Sharp Objects

Sharp Objects – Fix (Season 1 Episode 3)

"You hate this place but you love dead girls."

Sharp-Objects-Fix-1x03-promotional-picture-sharp-objects-hbo-41476345-1200-675.jpg

Sharp Objects is really shaping up to be one of the finest series of the year.

Flashback Frights

Instead of applying the usual quick cuts, Fix is most notable for featuring the show’s most coherent flashbacks yet: we get to fully witness Camille’s short-lived stay in a psychiatric facility where she meets a young girl called Alice. Played to perfection by Sydney Sweeney, Alice has a powerful effect on Camille (in fact, she’s the one responsible for our heroine’s music obsession), and her ultimate suicide is a true heartbreaker. Amy Adams is just superb throughout this subplot, capably conveying the hope and love that she feels when she begins to bond with Alice, only to lose it all by episode’s end. Alice’s introduction also clarifies the identity of the mysterious girl that Camille keeps flashing to in present day, which is further proof that her friend’s suicide had an enormous effect on her. Can we see more of Alice at one point please?

The Sinister Sibling

The parallels between Alice and Amma’s self-destructive ways are of course obvious, but the latter also proves to be a shockingly creepy presence in the show’s world. The manner in which Amma disarms Willis and Camille in the parking lot while circling them (with her roller-skating gang of vultures) is packed with sinister undertones. Something tells me these little girls are far from harmless!

It’s worth noting that Eliza Scanlen is superb as Amma. Whether she’s sticking lollipop in Camille’s hair, or stumbling back drunk in a seemingly vulnerable state, the character constantly feels like she has something to hide. Yup, she fits into this venomous town perfectly!

The Blame Game

Fix is also notable for showcasing just how twisted a mother Adora is. It’s little scenes like her picking her finger on the rose and blaming it on her daughter that showcase just how unhealthy Camille’s childhood was. Moreover, Adora not only causes havoc for Camille at home, but proceeds to interrupt her investigation (as she is interviewing Nash), further illuminating how domineering she is and hellbent on maintaining the family’s facade. Suffice to say, Patricia Clarkson is certainly having a ball with this one!

Bits & Booze

– I like the fact that it was Camille who checked herself into the hospital.

– The broken iPod that Camille uses in present day is Alice’s right?

– It’s a quick cut, but notice how Camille eyes the knife in the diner.

– Camille’s screams in the car are just gut-wrenching.

– Why is Amma at the hog farm? Is she sleeping with that employee or just mothering the little animal? It was seriously unsettling.

– When Camille meets Alice, she shows her the words “fuck you” carved on her torso. How polite!

– Anyone else feel like Chief Vickery and Adora are sleeping together? Notice how he takes her hand. Ew.

– More hidden words this week: the word PERKY flashes on Meredith’s purse as she walks away from Camille. Also, the road sign as Camille speeds out of town reads SPITEFUL instead of “St. Louis”.

– Meredith reminded me of Adora in the way she kept trying to position John’s behavior in that interview to make herself look better.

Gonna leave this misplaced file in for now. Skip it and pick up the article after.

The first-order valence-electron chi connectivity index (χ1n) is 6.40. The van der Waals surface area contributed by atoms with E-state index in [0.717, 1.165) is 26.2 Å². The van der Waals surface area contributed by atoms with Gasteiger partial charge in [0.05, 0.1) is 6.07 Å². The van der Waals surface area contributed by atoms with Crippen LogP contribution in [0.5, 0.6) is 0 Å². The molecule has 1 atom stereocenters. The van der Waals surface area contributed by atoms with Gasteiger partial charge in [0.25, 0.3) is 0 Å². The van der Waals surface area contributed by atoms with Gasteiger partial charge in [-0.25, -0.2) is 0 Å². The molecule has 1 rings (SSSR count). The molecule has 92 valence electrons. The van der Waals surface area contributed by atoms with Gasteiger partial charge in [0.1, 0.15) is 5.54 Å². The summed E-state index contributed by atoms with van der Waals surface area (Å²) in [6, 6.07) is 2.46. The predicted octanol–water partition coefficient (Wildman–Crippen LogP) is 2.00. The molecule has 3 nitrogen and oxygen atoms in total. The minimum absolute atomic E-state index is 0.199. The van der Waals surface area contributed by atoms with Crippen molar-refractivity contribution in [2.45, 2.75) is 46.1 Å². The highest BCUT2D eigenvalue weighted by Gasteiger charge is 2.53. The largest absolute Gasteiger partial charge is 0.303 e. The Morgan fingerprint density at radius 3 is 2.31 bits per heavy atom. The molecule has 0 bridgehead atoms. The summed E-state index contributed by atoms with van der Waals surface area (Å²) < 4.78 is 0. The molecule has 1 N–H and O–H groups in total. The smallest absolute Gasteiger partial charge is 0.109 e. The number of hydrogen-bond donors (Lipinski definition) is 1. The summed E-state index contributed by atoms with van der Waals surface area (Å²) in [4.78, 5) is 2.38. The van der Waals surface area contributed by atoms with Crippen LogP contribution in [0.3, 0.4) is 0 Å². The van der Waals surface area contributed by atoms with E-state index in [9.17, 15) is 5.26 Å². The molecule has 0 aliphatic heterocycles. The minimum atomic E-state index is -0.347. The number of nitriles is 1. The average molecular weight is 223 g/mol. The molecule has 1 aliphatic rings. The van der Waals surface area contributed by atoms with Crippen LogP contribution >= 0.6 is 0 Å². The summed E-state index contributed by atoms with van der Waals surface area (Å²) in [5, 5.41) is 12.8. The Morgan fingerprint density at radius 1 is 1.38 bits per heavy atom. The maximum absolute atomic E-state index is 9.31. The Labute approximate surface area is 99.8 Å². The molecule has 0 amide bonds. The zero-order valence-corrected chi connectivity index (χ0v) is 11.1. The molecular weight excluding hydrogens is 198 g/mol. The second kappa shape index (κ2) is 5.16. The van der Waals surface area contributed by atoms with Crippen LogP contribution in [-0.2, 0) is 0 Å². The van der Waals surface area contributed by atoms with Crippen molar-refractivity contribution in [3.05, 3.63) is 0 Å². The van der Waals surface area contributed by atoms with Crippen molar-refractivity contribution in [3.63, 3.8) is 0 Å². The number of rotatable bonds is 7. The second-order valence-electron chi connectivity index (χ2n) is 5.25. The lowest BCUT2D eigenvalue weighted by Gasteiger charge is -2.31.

– Why doesn’t Adora let Alan stay in the room with her? His muffled screams at the end were super strange.

– Notice how Alan uses music to escape, much like Camille (and Alice before her).

– The most harrowing moment I’ve seen all week: Camille stumbling onto Alice’s dead body and unscrewing the bathroom screw before using it to cut herself. This explains why she’s been eying bathrooms the past few episodes.

– When did Camille carve “fix” on her arm? Was that Alice she imagined on the road? And most important of all, did she really throw her phone out the window? Questions to ponder.

Quotes & Camille

Nash: It was a man. I’d put money on it. The women around here, they don’t kill with their hands. They talk, and you’re dead.

John: I miss that in the city you can you can walk outside your front door and there’s people all around you. And they don’t know a thing about you. You could be anyone.

Alice: Camille? Does it get better with your family? Maybe when I’m older, like you?
Camille: No. Not really.
Alice: So what do you do?
Camille: You survive.

Willis: So let me guess. You were like a preacher’s daughter? Looks, money, and brains?
Camille: Well, looks and money will get you pretty far in this town.
Willis: And brains?
Camille: That’ll get you out of this town.

Conclusion

Sharp Objects is disturbing, must-see television. This is the show’s strongest episode yet!

Nad Rating
A

One comment

  1. You can disregard my comment on the previous episode because this was amazing. Much more coherent, and actually quite compelling.

    I still find the show too slow-paced for my taste, but the whole Alice subplot was riveting and so darn distressing. I don’t remember if she was part of the book or not (probably was).

    As for the words that we sometimes see (like SPITEFUL and PERKY), I’m pretty sure those are words that Camille is carving on her body later. The book had a similar gimmick where if she heard a word she found interesting, it was written in italics on a new line, which always sent a chill down my spine because that meant Camille will be cutting herself later and marking that word on her body.

    I’m intrigued, Nad. I’ll keep watching after all haha

Share Your Thoughts